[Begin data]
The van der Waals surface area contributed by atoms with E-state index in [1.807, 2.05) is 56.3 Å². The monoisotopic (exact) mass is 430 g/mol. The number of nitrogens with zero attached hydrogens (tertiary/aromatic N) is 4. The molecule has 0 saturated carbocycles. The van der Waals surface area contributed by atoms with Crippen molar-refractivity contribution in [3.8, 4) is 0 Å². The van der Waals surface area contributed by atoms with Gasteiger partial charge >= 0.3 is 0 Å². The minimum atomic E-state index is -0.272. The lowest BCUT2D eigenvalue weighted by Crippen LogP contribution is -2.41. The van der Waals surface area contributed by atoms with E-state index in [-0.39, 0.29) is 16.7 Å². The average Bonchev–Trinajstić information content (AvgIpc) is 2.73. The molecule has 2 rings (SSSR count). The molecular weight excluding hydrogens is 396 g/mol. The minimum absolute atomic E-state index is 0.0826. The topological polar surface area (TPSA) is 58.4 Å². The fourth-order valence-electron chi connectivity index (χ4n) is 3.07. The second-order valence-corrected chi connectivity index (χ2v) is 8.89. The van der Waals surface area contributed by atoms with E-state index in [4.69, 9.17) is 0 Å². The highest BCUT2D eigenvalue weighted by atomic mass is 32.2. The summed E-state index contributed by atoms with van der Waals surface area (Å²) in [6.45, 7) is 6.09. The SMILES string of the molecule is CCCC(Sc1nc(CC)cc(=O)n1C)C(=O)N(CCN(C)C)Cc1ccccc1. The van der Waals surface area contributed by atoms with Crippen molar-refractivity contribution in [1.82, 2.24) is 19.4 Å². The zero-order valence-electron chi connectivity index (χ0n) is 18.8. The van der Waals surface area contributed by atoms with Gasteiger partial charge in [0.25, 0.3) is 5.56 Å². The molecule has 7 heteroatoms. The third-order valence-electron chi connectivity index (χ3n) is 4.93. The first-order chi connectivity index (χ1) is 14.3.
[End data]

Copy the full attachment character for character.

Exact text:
The van der Waals surface area contributed by atoms with E-state index in [1.807, 2.05) is 56.3 Å². The monoisotopic (exact) mass is 430 g/mol. The number of nitrogens with zero attached hydrogens (tertiary/aromatic N) is 4. The molecule has 0 saturated carbocycles. The van der Waals surface area contributed by atoms with Crippen molar-refractivity contribution in [3.8, 4) is 0 Å². The van der Waals surface area contributed by atoms with Gasteiger partial charge >= 0.3 is 0 Å². The minimum atomic E-state index is -0.272. The lowest BCUT2D eigenvalue weighted by Crippen LogP contribution is -2.41. The van der Waals surface area contributed by atoms with E-state index in [-0.39, 0.29) is 16.7 Å². The average Bonchev–Trinajstić information content (AvgIpc) is 2.73. The molecule has 2 rings (SSSR count). The molecular weight excluding hydrogens is 396 g/mol. The minimum absolute atomic E-state index is 0.0826. The topological polar surface area (TPSA) is 58.4 Å². The fourth-order valence-electron chi connectivity index (χ4n) is 3.07. The second-order valence-corrected chi connectivity index (χ2v) is 8.89. The van der Waals surface area contributed by atoms with E-state index in [4.69, 9.17) is 0 Å². The highest BCUT2D eigenvalue weighted by atomic mass is 32.2. The summed E-state index contributed by atoms with van der Waals surface area (Å²) in [6.45, 7) is 6.09. The SMILES string of the molecule is CCCC(Sc1nc(CC)cc(=O)n1C)C(=O)N(CCN(C)C)Cc1ccccc1. The van der Waals surface area contributed by atoms with Crippen molar-refractivity contribution in [1.82, 2.24) is 19.4 Å². The zero-order valence-electron chi connectivity index (χ0n) is 18.8. The van der Waals surface area contributed by atoms with Gasteiger partial charge in [0.25, 0.3) is 5.56 Å². The molecule has 7 heteroatoms. The third-order valence-electron chi connectivity index (χ3n) is 4.93. The first-order chi connectivity index (χ1) is 14.3.